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The situation in Gaza and the Westbank has been worsened in the last twenty years. The suppression of Palestinians by the occupying force Israel has become harsher and more violent, says Sara Roy, senior scholar at the Center for Middle Eastern Studies at Harvard University. The Israeli authorities have done a lot of damage as Palestinians are denied a dignified life resulting from the theft of land and water, the destruction of homes and economic blockades. The Gaza strip continues to be occupied, an isolated prison, disconnected to the Westbank. This separation policy destroys not only the economy but also “any sense of a national collective, or political collective”. It is the outcome of the Peace Process. “Oslo, from the beginning was a very damaging process.”, says Roy.


Sara Roy, Senior Research Scholar at the Center for Middle Eastern Studies, Harvard University


David Goeßmann: Welcome to Kontext TV. Today we’re at Harvard University in Cambridge, Massachusetts. Our guest today is Sara Roy. Sara Roy is a senior research scholar at the Center for Middle Eastern Studies. She is one of the leading researchers on the Gaza strip, Palestinian politics in the occupied territories and on the Israeli-Palestinian conflict. Her family was murdered in the holocaust. Only her parents survived the Nazi extermination camps in Auschwitz and Chelmno, also known as Kulmhof, in Poland. Welcome to context TV, Sarah Roy, it's a great pleasure to have you. What is the situation like for Palestinians living in Gaza and the West Bank? You have traveled to Gaza and the West Bank several times and have done a lot of fieldwork over there? What have you learned?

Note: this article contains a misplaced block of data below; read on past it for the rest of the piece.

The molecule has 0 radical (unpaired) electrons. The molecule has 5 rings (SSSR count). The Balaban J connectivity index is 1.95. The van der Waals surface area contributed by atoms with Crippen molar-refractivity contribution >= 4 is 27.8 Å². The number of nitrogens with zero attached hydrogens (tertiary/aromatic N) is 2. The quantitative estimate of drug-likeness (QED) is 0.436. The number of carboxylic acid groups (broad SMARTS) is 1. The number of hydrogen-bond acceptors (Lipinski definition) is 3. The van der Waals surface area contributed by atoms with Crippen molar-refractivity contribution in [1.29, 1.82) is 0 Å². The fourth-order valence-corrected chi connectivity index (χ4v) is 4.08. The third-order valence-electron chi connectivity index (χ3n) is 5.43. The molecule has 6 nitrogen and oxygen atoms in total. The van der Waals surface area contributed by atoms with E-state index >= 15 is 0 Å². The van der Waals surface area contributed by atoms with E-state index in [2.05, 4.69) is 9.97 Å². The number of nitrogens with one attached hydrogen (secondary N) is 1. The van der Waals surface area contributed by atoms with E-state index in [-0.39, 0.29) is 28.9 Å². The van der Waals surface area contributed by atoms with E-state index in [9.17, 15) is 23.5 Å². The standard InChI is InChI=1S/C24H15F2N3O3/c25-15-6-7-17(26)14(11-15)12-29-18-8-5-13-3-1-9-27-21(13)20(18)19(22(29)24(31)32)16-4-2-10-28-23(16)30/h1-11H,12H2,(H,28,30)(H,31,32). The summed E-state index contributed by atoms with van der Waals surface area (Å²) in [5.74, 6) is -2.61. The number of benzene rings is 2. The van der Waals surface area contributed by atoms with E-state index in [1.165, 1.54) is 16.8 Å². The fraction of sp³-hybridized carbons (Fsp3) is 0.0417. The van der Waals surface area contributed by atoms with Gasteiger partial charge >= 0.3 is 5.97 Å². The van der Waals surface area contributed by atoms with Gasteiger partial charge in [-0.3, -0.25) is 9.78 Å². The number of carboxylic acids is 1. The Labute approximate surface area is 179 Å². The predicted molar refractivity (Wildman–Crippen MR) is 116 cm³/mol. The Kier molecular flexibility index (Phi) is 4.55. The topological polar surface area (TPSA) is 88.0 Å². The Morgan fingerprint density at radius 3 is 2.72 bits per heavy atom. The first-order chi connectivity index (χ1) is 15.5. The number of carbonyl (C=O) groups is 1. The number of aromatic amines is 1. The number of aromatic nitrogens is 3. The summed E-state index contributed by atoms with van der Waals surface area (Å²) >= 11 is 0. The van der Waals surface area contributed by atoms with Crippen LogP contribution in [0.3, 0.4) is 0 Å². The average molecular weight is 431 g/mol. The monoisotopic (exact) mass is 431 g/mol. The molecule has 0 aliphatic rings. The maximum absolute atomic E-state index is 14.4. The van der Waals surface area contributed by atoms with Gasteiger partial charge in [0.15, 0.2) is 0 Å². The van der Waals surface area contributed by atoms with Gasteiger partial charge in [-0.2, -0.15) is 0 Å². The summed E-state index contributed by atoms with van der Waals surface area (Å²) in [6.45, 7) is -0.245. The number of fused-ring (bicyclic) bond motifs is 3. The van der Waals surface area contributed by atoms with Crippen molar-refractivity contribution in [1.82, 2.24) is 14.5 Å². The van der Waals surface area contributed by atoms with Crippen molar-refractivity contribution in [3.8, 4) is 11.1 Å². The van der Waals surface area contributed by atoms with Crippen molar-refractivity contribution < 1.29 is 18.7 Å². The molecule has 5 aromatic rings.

Sara Roy: From the time that I began my research in 1985 through to today, I can tell you unequivocally, that the situation for Palestinians living there and in the West Bank as well is extremely adverse. It has deteriorated dramatically over time. The occupation, Israeli occupation, has become much more repressive, much more violent in that sense of one defines violence, not only as guns and attacks, but also defined as the denial of rights, denial of political rights, denial of economic rights, the theft of land, the theft of water, the destruction of homes, the destruction of an economy, the denial of the right of people to work, and earn a living and provide for their families and their children, and to live with any kind of dignity.